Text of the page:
For more information on program costs and how to apply for the program, paste this URL into your web browser:


Enter "Winter" into the Term search box.

Bill Fenlon,
Gigi Jennewein

183IC: Peace Players/Belfast NI (off-campus)

Peace Players/Belfast is a co-curricular service course designed to bring students to the center of the ongoing conflict between Northern Ireland and the United Kingdom regarding the centuries-old battle for religious and political independence, and to offer them the opportunity to participate in reconciliation efforts aimed at children that combine sports and mentoring. This course is offered in collaboration with Peace Players International /Northern Ireland. Students spend the majority of the course in direct service working in support of the Peace Players daily mission and assisting with the implementation of the Peace Player/NI annual 'Spring Jam'-a citywide basketball tournament which brings together Catholic and Protestant youth on mixed teams. This experience is enhanced with readings and films consumed and discussed in the spring semester prior, and on site in Northern Ireland, with visits to historically significant sites (Derry and Corrymeela, in particular), meetings and workshops with reconciliation specialists, and discussions with regional writers and historians. The final three days of the course will be spent in Dublin, Ireland, where students will further explore Irish history and be encouraged to reflect on the differences between the two countries. The course strives to deliver an immersive experience in conflict, culture, history and social change through participation. Students will daily interact with the religiously diverse Peace Players staff and the children they serve by engaging in activites including coaching and mentoring youth in the interactions and challenges of healthy competition and reflecting with both fellow team members and similarly-aged Peace Players coaches.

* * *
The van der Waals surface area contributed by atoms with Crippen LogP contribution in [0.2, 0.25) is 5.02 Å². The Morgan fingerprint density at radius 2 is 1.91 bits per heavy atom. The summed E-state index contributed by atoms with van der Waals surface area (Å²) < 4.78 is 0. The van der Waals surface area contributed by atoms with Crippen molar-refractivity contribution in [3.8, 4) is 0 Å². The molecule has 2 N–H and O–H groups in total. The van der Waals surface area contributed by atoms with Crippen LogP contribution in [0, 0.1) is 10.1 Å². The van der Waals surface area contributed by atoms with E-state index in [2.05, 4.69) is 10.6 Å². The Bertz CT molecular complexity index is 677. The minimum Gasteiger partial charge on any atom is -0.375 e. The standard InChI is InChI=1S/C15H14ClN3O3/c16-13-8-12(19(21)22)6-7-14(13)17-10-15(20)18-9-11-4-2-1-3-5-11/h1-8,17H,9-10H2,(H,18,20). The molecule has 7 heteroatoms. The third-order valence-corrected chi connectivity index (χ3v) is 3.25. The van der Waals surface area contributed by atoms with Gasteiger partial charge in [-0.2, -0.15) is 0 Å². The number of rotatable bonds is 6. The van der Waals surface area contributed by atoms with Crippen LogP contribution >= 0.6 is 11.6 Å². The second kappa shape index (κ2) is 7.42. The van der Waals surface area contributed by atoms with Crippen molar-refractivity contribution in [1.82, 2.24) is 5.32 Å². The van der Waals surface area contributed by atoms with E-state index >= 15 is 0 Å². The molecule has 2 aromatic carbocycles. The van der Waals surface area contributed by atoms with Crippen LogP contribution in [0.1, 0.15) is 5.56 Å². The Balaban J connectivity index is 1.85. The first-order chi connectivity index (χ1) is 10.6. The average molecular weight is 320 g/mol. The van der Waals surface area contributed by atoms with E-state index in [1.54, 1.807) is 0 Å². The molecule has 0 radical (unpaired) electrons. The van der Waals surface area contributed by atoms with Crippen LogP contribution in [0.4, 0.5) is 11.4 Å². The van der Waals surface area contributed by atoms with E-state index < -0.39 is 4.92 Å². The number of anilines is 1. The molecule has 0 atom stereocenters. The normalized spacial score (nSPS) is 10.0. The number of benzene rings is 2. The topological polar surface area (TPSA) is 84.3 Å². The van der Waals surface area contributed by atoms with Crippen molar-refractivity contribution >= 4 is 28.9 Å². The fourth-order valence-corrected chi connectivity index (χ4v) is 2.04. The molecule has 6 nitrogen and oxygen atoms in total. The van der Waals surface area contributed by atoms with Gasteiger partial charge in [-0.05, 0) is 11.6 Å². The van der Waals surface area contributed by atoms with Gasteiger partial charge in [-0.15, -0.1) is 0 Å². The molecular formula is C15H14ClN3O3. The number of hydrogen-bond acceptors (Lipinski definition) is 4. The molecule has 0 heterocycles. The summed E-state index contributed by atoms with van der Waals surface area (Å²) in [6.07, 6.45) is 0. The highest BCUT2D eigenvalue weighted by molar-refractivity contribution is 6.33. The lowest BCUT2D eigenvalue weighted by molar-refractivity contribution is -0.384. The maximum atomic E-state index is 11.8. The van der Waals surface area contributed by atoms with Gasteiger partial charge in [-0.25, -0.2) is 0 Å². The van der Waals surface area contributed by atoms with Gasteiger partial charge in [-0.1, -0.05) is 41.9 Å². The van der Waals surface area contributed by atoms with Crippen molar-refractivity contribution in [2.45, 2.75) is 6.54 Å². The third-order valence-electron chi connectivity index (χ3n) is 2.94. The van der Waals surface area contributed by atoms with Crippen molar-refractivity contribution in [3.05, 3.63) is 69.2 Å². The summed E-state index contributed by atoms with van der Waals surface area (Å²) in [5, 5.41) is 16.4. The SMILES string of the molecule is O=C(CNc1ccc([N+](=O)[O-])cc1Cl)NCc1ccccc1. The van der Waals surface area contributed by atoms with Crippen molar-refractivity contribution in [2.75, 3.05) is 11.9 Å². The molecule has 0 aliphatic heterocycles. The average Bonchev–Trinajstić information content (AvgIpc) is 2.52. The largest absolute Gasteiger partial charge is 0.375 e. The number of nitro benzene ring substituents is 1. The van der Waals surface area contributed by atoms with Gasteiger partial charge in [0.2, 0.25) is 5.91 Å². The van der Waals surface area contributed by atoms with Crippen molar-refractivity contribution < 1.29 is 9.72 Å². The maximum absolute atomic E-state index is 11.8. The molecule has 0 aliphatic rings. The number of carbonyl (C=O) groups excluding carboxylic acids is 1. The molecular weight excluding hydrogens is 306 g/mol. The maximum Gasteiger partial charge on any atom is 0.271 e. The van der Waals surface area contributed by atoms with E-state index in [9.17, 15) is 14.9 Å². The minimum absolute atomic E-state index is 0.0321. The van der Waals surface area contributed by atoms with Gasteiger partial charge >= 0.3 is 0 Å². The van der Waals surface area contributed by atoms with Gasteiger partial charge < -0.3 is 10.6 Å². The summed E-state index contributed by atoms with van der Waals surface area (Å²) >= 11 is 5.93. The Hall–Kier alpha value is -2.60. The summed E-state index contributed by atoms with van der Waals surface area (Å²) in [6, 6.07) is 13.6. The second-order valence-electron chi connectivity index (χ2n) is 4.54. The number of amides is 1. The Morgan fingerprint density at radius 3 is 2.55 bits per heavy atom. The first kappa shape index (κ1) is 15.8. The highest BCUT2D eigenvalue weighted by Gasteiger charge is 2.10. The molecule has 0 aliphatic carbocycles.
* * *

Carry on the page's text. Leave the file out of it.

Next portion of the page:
For more information on program costs and how to apply for the program, paste this URL into your web browser:


Enter "May" into the Term search box.